contact us

Use the form on the right to contact me.



123 Street Avenue, City Town, 99999

(123) 555-6789


You can set your address, phone number, email and site description in the settings tab.
Link to read me page with more information.


Need something written?

Filtering by Tag: viral sort of

Never Go Down the Writing-Jobs-on-Craigslist Alley Alone

Jacquelyn Bengfort

I use Craigslist. I buy things, occasionally; I sell things. I peruse "Missed Connections" from time to time because, well, I'm an anthropologist and interested in everything human, and find longing especially fascinating. And, like the proverbial moth, I'm drawn time and again to the flame that is "writing/editing jobs."

Screen Shot 2014-04-16 at 11.28.23 AMWhat a sucker.

There's no place more treacherous, I think, than the "writing/editing jobs" portion of Craiglist. (Caveat: "writing gigs" may in fact be worse.) Let me break it down for you. "writing/editing jobs" [sic] include the following sorts of posts:

  • requests for unpaid interns
  • people with "bestseller" ideas who want to split the "massive profits" after you've completed that pesky writing bit on spec
  • poorly-punctuated, all-caps invectives screaming "LETS MAKE MONEY TOGETHER" from unnamed "successful companies" or "high-powered consulting firms"
  • sundry likely scams I'm too lazy to confirm as verifiable scams (but I'm looking at you, "don't use the Craigslist email relay system" posters)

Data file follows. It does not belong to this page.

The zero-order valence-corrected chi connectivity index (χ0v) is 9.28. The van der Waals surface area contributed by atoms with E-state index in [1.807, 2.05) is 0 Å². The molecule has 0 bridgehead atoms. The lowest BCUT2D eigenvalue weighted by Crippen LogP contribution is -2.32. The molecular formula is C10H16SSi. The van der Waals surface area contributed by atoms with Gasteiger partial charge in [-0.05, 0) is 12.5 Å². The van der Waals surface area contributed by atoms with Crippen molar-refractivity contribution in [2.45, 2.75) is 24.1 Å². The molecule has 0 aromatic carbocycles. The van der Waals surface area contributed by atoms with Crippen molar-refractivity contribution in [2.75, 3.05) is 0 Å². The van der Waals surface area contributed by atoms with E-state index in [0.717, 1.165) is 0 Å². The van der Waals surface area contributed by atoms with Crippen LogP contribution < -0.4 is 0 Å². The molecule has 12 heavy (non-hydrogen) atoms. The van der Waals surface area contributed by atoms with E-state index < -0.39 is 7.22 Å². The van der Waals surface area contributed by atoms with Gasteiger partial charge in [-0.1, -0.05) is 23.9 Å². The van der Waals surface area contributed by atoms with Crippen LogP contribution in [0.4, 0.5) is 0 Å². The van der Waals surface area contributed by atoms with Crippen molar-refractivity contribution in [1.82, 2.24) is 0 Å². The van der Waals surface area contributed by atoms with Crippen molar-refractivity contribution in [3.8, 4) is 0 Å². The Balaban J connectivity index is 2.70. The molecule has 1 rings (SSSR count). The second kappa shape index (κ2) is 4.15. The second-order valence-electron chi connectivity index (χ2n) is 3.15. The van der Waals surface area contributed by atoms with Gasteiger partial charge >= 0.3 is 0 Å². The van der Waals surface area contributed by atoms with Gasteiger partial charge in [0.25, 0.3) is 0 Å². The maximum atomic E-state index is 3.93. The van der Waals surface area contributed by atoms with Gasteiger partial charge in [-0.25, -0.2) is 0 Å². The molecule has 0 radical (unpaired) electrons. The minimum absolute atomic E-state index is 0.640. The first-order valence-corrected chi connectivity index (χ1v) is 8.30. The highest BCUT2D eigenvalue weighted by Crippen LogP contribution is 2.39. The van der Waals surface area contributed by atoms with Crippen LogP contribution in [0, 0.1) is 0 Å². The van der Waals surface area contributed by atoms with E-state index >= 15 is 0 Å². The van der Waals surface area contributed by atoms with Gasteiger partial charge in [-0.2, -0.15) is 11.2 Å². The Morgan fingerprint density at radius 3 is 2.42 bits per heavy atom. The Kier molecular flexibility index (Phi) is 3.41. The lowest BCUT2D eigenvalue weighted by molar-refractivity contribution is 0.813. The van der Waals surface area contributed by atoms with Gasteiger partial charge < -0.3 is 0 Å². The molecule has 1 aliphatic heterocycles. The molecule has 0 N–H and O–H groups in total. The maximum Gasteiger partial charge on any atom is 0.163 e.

• the occasional, apparently-legitimate seeker of a professional writer or editor

In short: a quagmire. A cesspool. A wretched hive of scam and villainy (see what I did there?).

By the time I drag myself away, I'm definitely a bit down, a bit blue, a bit defeated. And feel a bit dirty, not in a good way.

So...anybody looking for a writer?

The Quick Guide to Punctuation in Email: "Thanks" Edition

Jacquelyn Bengfort

I got an email yesterday. It looked like this:



[First Name redacted]

To which I responded (open-letter style, expecting, of course, that the sender will never see it)

on Twitter. (Three retweets AND one favorite? In my world, THIS IS BLOWING UP, PEOPLE, THIS IS VIRAL.)

But maybe you're asking yourself, "How do I send an email of acknowledgement and avoid giving the recipient heartburn and a lingering sense of self-doubt?"

Here's a handy guide. It all comes down to punctuation (and a little bit to capitalization, too).


See above.


You're in a hurry. You're a bit terse. You got my email. I get it.


In this instance, the best option, I think. I'm not usually a proponent of exclamation points, but here, it takes the edge off your message. You're in a hurry, but you're still happy to have heard from me.


"How unexpected! I think you've sent me something I need/want! But I'm not sure! But thanks!"  I suspect you've responded without reading. Hey man, it's cool. No bigs.


Here I just think you send a lot of emails from your phone, you sent this one from your computer, and autocorrect has made you a little lazy. You probably tried to double space for a period, too. Oh Apple, what you have done to us?


Have I done something to offend you?


You're eight. Or a unicorn.